Trump slams removing 'beauty' of Confederate monuments as 'foolish'


WASHINGTON, Aug 17 (Reuters) - U.S. President Donald Trump hit back on Thursday at critics of his response to racial violence in the Virginia city of Charlottesville, and defiantly reiterated his opposition to the removal of monuments to the pro-slavery Civil war Confederacy.

Trump has been engulfed in controversy, strongly rebuked by members of his own Republican Party and snubbed by a string of American business leaders, over his reaction to the unrest in Charlottesville on Saturday.

In a series of Twitter posts on Thursday, Trump showed no sign of backing down.

He criticized efforts in a growing number of U.S. states, including Florida, Kentucky, Maryland, North Carolina, Tennessee and Texas, to remove statues honoring Confederate leaders.

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"Sad to see the history and culture of our great country being ripped apart with the removal of our beautiful statues and monuments. You can't change history, but you can learn from it," Trump wrote.

The clashes flared in Charlottesville when a white nationalist rally called to protest the planned removal from a park of a statue of Confederate army commander General Robert E. Lee was met with anti-racist counter-protesters. A woman was killed when a suspected white nationalist crashed his car into the counter-protesters.

Confederate symbols and monuments are viewed by many Americans as symbols of hate.

Trump had also expressed distaste for removing statues of Confederate commanders in a heated news conference on Tuesday during which he blamed the violence in Charlottesville on not just the white nationalist rally organizers but the counter-protesters, and said there were "very fine people" on both sides. His comments ignited a storm of criticism.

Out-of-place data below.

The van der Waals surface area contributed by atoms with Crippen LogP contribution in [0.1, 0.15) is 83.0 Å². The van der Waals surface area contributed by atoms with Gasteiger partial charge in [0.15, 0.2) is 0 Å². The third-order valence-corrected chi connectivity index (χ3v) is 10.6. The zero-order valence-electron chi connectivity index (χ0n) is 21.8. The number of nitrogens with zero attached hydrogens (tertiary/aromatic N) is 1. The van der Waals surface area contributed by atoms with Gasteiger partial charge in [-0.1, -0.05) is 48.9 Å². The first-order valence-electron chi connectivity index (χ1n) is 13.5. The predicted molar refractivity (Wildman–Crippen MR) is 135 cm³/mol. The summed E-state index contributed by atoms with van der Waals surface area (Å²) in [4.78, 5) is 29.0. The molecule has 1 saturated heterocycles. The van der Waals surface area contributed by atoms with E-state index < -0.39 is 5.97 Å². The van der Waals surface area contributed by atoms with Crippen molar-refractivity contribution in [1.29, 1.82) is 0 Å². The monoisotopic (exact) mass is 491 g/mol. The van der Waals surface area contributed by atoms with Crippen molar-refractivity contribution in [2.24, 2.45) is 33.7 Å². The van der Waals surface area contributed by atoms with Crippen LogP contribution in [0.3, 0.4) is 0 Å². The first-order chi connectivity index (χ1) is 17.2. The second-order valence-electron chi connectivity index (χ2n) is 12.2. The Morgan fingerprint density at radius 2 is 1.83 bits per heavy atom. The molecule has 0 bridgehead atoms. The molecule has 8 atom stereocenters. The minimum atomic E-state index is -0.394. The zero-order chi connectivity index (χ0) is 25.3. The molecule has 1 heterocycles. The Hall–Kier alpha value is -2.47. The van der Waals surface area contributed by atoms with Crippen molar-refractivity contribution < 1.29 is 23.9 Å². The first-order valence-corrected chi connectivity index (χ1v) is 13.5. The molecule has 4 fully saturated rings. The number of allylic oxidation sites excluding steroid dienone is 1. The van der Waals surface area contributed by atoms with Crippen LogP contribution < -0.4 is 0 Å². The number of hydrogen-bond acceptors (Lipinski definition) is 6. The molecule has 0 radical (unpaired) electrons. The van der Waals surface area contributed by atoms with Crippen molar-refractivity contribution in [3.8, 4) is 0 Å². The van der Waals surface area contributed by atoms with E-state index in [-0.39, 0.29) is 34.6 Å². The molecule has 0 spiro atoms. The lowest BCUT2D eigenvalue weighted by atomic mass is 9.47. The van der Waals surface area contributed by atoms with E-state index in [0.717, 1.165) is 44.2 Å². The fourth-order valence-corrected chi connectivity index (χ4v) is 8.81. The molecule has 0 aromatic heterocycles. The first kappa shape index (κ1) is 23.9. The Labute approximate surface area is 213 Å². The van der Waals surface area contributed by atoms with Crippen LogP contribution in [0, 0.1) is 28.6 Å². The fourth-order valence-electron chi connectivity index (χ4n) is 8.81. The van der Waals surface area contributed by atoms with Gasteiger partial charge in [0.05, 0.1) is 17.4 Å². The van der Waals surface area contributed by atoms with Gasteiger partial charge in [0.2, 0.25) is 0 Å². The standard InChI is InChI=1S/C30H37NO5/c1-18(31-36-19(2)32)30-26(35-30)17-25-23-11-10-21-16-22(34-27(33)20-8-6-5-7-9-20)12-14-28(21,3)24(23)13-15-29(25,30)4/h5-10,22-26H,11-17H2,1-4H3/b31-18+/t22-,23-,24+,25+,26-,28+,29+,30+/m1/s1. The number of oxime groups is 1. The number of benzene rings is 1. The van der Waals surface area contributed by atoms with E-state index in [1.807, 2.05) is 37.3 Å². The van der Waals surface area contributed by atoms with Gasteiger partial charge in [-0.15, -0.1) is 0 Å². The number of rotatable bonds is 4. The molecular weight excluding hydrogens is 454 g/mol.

Trump lashed out on Thursday at Republican U.S. Senators Lindsey Graham and Jeff Flake, two leading critics, as well as the media, and said he not had drawn any moral comparisons between white supremacists and those who opposed them.

Graham said on Wednesday that Trump's words suggested "moral equivalency" between the two sides and called on the president to use his words to heal Americans.

"Publicity seeking Lindsey Graham falsely stated that I said there is moral equivalency between the KKK, neo-Nazis & white supremacists and people like Ms. Heyer. Such a disgusting lie. He just can't forget his election trouncing. The people of South Carolina will remember!" Trump wrote.

Trump was referring to 32-year-old Heather Heyer, the woman killed in Charlottesville.

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In a separate tweet, Trump called Flake "WEAK on borders, crime and a non-factor in Senate. He's toxic!" and appeared to endorse Kelli Ward, Flake's Republican challenger in his 2018 re-election race.

Graham responded with a statement telling the president to fix what he done.

"Because of the manner in which you have handled the Charlottesville tragedy you are now receiving praise from some of the most racist and hate-filled individuals and groups in our country. For the sake of our Nation -- as our President -- please fix this," Graham said. “History is watching us all.”

Trump's attacks on lawmakers in his own party could further complicate his ability to get key policy objectives such as tax cuts and pressing government spending bills through the Republican-controlled Congress when lawmakers return to Washington next month.

Representatives for Flake and Ward did not reply to requests for comment.

The fallout from Trump's response to the violence in Charlottesville led to the disbanding of his CEO advisory panels on Wednesday as a growing number of chief executives from some of the nation's largest companies resigned in protest against the president's response. (Reporting by Susan Heavey; Additional reporting by Makini Brice; Editing by Jeffrey Benkoe and Frances Kerry)

RELATED: A look back at the Charlottesville protest